Shadowfax was formed in Chicago in 1972 as a blues band by saxophonist Chuck Greenberg, guitarist G.E. Stinson and bassist Phil Maggini. The band took its name from Gandalf's white horse in J.R.R. Tolkien's "Lord of the Rings." During the 1970s they moved to a style heavily influenced by progressive rock mixed with elements of world music, folk, jazz and even classical chamber music. Their early music was characterized by very strong guitar work and a definite rock edge. Their only release in this style was their debut album, "Watercourse Way", initially released by Passport Records in 1976.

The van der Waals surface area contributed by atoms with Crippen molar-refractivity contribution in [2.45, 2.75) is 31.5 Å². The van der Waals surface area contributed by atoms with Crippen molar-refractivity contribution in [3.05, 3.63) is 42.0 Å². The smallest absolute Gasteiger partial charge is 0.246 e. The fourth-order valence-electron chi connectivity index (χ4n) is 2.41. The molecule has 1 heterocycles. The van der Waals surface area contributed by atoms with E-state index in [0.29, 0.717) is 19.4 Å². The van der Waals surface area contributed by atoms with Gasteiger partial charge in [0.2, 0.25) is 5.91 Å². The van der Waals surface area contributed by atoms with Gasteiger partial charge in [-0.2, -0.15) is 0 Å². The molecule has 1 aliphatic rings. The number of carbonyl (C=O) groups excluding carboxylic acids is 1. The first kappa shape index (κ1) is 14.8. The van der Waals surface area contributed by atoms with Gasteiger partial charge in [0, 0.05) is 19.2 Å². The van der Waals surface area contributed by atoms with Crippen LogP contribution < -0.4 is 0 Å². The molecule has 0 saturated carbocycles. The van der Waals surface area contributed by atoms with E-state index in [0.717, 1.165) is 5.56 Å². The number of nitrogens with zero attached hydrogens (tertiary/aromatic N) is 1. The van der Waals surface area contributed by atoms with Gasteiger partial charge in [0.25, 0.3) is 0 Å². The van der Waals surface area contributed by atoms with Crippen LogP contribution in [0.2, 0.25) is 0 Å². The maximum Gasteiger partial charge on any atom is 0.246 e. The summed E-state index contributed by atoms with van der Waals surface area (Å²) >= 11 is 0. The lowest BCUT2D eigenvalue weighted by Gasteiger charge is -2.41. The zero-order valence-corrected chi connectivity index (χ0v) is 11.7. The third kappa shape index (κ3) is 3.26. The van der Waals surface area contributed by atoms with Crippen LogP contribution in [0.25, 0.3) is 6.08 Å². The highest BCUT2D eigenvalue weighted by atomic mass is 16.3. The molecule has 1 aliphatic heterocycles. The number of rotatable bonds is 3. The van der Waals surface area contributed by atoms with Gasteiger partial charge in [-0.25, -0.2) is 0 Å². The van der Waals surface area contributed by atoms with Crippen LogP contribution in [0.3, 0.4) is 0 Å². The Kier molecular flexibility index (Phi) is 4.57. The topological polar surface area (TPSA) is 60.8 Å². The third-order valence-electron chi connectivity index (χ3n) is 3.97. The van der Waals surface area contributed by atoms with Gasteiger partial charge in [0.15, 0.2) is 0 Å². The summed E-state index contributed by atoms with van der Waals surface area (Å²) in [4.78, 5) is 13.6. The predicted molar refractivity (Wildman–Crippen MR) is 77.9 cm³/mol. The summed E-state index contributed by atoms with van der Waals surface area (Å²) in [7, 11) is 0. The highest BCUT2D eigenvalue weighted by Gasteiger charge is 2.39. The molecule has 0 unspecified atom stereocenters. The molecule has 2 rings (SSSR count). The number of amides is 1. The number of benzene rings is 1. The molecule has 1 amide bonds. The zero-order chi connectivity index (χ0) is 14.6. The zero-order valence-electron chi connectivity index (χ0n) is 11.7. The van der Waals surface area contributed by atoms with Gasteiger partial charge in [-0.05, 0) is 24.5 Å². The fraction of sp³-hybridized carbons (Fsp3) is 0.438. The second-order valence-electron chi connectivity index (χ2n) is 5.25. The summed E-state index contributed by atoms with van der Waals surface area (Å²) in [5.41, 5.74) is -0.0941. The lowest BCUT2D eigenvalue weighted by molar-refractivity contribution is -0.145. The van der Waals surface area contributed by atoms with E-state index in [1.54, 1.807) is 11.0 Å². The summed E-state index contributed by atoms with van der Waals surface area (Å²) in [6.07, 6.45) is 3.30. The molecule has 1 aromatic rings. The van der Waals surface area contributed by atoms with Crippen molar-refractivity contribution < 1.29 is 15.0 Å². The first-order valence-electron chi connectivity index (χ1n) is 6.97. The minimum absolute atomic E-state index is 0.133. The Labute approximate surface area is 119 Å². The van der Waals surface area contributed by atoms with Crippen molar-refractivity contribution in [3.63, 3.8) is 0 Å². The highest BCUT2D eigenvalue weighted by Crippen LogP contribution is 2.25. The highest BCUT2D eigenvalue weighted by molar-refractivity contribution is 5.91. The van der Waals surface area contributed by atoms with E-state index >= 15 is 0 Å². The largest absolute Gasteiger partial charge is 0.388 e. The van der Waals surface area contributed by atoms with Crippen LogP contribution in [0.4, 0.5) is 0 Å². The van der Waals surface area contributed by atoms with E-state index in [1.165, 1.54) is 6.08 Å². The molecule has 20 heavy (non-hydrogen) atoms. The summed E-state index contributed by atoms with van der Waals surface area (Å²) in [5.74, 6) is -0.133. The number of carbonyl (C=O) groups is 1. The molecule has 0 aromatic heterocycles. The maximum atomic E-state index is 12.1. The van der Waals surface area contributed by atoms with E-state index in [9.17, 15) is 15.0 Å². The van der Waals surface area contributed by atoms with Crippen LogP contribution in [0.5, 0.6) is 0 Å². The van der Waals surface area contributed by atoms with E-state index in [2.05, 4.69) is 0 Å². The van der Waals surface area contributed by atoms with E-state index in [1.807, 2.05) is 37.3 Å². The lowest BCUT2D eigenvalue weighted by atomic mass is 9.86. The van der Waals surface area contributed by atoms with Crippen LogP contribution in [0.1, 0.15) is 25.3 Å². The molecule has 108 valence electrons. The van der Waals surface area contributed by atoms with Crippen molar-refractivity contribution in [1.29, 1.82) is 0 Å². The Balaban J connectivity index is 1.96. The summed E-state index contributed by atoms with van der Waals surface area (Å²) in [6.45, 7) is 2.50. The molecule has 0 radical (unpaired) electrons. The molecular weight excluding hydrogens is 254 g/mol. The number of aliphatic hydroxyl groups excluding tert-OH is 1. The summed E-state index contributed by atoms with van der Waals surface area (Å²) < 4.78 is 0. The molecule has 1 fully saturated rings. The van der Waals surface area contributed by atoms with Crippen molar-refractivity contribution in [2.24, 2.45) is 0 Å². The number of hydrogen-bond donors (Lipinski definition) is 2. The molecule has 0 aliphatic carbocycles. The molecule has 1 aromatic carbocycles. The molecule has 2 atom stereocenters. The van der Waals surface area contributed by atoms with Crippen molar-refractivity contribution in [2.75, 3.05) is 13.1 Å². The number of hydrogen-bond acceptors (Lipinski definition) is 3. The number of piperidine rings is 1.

Shadowfax found a wider audience when they signed with Windham Hill Records in 1982. Their self-titled second album featured a softer sound, heavy on jazz and world music influences. It reached number 19 on the Billboard jazz chart. Subsequent Shadowfax albums would reach the top 10 on jazz and new age charts and also chart on the Billboard Hot 200.
Shadowfax won a Grammy Award for the 1988 album "Folk Songs For A Nuclear Village." They also received a Grammy nomination for the 1992 album "Esperanto."
Shadowfax' signature sound was largely built around Chuck Greenberg's lyricon and woodwinds. On September 4, 1995 Greenberg died of a heart attack and the group disbanded.